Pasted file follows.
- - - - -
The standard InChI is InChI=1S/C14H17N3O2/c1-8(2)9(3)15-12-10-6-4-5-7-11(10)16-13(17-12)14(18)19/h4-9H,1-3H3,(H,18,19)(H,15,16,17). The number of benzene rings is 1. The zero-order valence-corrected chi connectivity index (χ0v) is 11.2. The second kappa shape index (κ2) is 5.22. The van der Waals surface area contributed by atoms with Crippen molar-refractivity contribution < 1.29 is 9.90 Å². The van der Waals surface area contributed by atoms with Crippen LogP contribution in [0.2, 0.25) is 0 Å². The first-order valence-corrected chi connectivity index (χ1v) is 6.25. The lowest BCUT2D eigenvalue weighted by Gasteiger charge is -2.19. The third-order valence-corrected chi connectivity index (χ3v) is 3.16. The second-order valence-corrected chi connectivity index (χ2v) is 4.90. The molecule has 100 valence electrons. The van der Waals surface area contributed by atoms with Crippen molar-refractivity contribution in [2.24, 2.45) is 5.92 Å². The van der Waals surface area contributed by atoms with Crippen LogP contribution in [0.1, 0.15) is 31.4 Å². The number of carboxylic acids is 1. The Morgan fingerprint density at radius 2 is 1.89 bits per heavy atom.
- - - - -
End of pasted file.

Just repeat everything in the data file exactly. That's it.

The standard InChI is InChI=1S/C14H17N3O2/c1-8(2)9(3)15-12-10-6-4-5-7-11(10)16-13(17-12)14(18)19/h4-9H,1-3H3,(H,18,19)(H,15,16,17). The number of benzene rings is 1. The zero-order valence-corrected chi connectivity index (χ0v) is 11.2. The second kappa shape index (κ2) is 5.22. The van der Waals surface area contributed by atoms with Crippen molar-refractivity contribution < 1.29 is 9.90 Å². The van der Waals surface area contributed by atoms with Crippen LogP contribution in [0.2, 0.25) is 0 Å². The first-order valence-corrected chi connectivity index (χ1v) is 6.25. The lowest BCUT2D eigenvalue weighted by Gasteiger charge is -2.19. The third-order valence-corrected chi connectivity index (χ3v) is 3.16. The second-order valence-corrected chi connectivity index (χ2v) is 4.90. The molecule has 100 valence electrons. The van der Waals surface area contributed by atoms with Crippen molar-refractivity contribution in [2.24, 2.45) is 5.92 Å². The van der Waals surface area contributed by atoms with Crippen LogP contribution in [0.1, 0.15) is 31.4 Å². The number of carboxylic acids is 1. The Morgan fingerprint density at radius 2 is 1.89 bits per heavy atom.